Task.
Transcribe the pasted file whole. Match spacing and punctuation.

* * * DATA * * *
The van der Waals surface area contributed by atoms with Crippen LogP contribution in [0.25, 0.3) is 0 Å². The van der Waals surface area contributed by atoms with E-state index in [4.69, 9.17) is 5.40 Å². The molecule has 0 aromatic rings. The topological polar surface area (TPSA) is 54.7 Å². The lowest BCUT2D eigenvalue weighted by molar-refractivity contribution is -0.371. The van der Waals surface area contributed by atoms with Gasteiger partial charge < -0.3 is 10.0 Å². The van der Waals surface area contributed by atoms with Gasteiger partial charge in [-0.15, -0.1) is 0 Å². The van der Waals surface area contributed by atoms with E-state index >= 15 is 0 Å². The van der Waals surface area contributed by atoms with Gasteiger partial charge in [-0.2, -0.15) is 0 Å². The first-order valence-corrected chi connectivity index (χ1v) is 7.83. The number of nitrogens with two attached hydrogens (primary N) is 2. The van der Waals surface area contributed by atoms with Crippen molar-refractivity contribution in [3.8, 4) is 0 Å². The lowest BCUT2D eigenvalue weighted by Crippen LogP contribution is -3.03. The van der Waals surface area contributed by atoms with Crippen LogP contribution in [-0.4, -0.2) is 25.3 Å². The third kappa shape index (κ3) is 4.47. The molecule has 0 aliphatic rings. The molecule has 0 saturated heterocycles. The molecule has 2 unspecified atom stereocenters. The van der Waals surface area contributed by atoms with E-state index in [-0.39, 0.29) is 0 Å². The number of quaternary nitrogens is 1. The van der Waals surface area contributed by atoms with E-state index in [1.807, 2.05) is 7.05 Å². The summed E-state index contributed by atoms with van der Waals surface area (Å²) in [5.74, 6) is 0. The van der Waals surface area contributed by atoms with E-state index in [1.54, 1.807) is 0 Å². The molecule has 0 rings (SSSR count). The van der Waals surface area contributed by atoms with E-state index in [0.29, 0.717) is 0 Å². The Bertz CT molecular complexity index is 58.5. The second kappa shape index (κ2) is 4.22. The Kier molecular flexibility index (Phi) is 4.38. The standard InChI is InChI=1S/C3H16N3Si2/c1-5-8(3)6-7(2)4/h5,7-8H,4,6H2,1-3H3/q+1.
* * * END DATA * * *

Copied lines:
The van der Waals surface area contributed by atoms with Crippen LogP contribution in [0.25, 0.3) is 0 Å². The van der Waals surface area contributed by atoms with E-state index in [4.69, 9.17) is 5.40 Å². The molecule has 0 aromatic rings. The topological polar surface area (TPSA) is 54.7 Å². The lowest BCUT2D eigenvalue weighted by molar-refractivity contribution is -0.371. The van der Waals surface area contributed by atoms with Gasteiger partial charge < -0.3 is 10.0 Å². The van der Waals surface area contributed by atoms with Gasteiger partial charge in [-0.15, -0.1) is 0 Å². The van der Waals surface area contributed by atoms with E-state index >= 15 is 0 Å². The van der Waals surface area contributed by atoms with Gasteiger partial charge in [-0.2, -0.15) is 0 Å². The first-order valence-corrected chi connectivity index (χ1v) is 7.83. The number of nitrogens with two attached hydrogens (primary N) is 2. The van der Waals surface area contributed by atoms with Crippen molar-refractivity contribution in [3.8, 4) is 0 Å². The lowest BCUT2D eigenvalue weighted by Crippen LogP contribution is -3.03. The van der Waals surface area contributed by atoms with Crippen LogP contribution in [-0.4, -0.2) is 25.3 Å². The third kappa shape index (κ3) is 4.47. The molecule has 0 aliphatic rings. The molecule has 0 saturated heterocycles. The molecule has 2 unspecified atom stereocenters. The van der Waals surface area contributed by atoms with E-state index in [-0.39, 0.29) is 0 Å². The number of quaternary nitrogens is 1. The van der Waals surface area contributed by atoms with E-state index in [1.807, 2.05) is 7.05 Å². The summed E-state index contributed by atoms with van der Waals surface area (Å²) in [5.74, 6) is 0. The van der Waals surface area contributed by atoms with E-state index in [1.54, 1.807) is 0 Å². The molecule has 0 rings (SSSR count). The van der Waals surface area contributed by atoms with E-state index in [0.29, 0.717) is 0 Å². The Bertz CT molecular complexity index is 58.5. The second kappa shape index (κ2) is 4.22. The Kier molecular flexibility index (Phi) is 4.38. The standard InChI is InChI=1S/C3H16N3Si2/c1-5-8(3)6-7(2)4/h5,7-8H,4,6H2,1-3H3/q+1.